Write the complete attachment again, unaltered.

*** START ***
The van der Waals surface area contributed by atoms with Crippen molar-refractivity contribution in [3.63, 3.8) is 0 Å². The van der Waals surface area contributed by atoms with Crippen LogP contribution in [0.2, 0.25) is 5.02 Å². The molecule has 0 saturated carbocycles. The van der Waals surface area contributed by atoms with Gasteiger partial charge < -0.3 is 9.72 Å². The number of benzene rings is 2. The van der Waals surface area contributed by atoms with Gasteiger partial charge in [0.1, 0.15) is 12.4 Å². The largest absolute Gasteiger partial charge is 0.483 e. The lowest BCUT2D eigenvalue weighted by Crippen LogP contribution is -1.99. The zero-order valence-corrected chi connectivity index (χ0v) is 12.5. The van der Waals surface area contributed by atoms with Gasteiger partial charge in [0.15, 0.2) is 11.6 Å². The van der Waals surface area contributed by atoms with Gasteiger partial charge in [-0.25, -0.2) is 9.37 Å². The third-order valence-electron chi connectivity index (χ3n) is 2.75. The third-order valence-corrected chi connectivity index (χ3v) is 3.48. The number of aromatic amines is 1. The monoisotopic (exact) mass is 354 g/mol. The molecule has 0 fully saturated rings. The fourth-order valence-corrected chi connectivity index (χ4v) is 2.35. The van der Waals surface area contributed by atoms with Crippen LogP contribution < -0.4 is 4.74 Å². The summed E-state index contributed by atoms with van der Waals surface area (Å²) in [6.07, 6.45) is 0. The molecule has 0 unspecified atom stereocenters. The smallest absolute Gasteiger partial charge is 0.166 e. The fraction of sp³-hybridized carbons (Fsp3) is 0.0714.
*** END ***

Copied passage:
The van der Waals surface area contributed by atoms with Crippen molar-refractivity contribution in [3.63, 3.8) is 0 Å². The van der Waals surface area contributed by atoms with Crippen LogP contribution in [0.2, 0.25) is 5.02 Å². The molecule has 0 saturated carbocycles. The van der Waals surface area contributed by atoms with Gasteiger partial charge < -0.3 is 9.72 Å². The number of benzene rings is 2. The van der Waals surface area contributed by atoms with Gasteiger partial charge in [0.1, 0.15) is 12.4 Å². The largest absolute Gasteiger partial charge is 0.483 e. The lowest BCUT2D eigenvalue weighted by Crippen LogP contribution is -1.99. The zero-order valence-corrected chi connectivity index (χ0v) is 12.5. The van der Waals surface area contributed by atoms with Gasteiger partial charge in [0.15, 0.2) is 11.6 Å². The van der Waals surface area contributed by atoms with Gasteiger partial charge in [-0.25, -0.2) is 9.37 Å². The third-order valence-electron chi connectivity index (χ3n) is 2.75. The third-order valence-corrected chi connectivity index (χ3v) is 3.48. The number of aromatic amines is 1. The monoisotopic (exact) mass is 354 g/mol. The molecule has 0 fully saturated rings. The fourth-order valence-corrected chi connectivity index (χ4v) is 2.35. The van der Waals surface area contributed by atoms with Crippen LogP contribution < -0.4 is 4.74 Å². The summed E-state index contributed by atoms with van der Waals surface area (Å²) in [6.07, 6.45) is 0. The molecule has 0 unspecified atom stereocenters. The smallest absolute Gasteiger partial charge is 0.166 e. The fraction of sp³-hybridized carbons (Fsp3) is 0.0714.